HP's security plans right on track

Since it has re-branded many of its security products and services as Secure Advantage, HP has seen strong growth in its security business

IT industry giant HP is experiencing marked growth of its security business less than one year after re-launching a number of its products and services under its Secure Advantage brand, company executives claim.

Sales of the integrated offerings brought together under the Secure Advantage umbrella, which include integrated network and data security tools and compliance management applications, are ramping up quickly, and HP has doubled the size of its security services business among enterprise customers in the last six months, said leaders of the company initiative.

Marketing its collection of security assets under a common brand and theme of top-down IT risk management is paying dividends for the industry giant and allowing to compete more aggressively for deals across the market with vendors like Symantec and McAfee and services and consulting giants like IBM, according to Chris Whitener, chief strategist of Secure Advantage at HP.

"We're seeing demand both from companies that have already bought-into risk management as an operational requirement, and those who are only beginning to approach security in that manner and who are trying to cross the divide," Whitener said. "Many companies are still in that latter camp and don't know how to move from risk management as a concept into a process, or even how to calculate their own risks."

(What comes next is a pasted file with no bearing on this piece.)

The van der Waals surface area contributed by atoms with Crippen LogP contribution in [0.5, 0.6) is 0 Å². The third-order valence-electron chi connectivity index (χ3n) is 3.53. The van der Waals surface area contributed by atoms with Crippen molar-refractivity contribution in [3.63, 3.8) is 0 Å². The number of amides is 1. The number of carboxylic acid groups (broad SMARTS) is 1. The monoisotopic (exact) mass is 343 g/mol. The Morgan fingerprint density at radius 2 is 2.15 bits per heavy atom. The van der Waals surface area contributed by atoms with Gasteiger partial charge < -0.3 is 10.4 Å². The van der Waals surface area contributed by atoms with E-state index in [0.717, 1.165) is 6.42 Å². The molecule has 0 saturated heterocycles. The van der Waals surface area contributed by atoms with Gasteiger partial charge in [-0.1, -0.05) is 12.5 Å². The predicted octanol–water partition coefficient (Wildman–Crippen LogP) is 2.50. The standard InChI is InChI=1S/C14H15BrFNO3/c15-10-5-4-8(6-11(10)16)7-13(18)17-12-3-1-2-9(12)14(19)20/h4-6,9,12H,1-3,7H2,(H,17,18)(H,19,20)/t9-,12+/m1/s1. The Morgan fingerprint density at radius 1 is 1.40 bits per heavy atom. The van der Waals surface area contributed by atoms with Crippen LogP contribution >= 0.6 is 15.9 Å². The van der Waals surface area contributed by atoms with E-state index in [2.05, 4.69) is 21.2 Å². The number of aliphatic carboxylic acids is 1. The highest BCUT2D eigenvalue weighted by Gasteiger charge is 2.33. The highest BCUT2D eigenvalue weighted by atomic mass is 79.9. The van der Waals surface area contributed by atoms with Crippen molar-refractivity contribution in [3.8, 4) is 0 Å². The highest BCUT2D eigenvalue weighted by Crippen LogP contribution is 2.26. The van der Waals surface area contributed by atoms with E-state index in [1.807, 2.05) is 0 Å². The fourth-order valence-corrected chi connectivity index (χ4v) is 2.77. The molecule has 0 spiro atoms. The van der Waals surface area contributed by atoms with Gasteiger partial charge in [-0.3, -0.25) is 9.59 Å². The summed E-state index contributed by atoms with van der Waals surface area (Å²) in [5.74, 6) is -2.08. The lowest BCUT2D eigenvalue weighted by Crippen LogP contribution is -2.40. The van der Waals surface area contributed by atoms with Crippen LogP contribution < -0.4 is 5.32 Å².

The reality that many enterprise IT shops are still approaching different areas of security and regulatory compliance on an individual basis -- and that the strategy isn't working -- is what has helped HP appreciate measurable growth across the Secure Advantage business, the executive said.

Concerns over rapidly emerging technologies like virtualization and services-oriented architecture, along with increasing requirements around data security and compliance, are also pushing most large customers to grapple with risk management, benefiting providers like HP who can offer the broadest array of related products and services, he said.

Looking out into 2008, HP is betting on several key areas, including encryption key management, virtualization security, and compliance automation services to continue to drive new expansion of its business.

With both encryption and virtualization, Whitener said, HP enjoys an advantage over the many point product vendors it competes against, based on this ability to support the technologies from the hardware level all the way through to operational support and management, the executive contends.

"For something like encryption, the problem isn't finding a way to implement the technology, because so many products have it already built-in, but companies are struggling to stitch all these systems together, and we can offer a single point of integration and management," Whitener said. "It's almost the same thing with virtualization, where a lot of the complexity can be eliminated when you look at what we can do all the way up from the hardware level."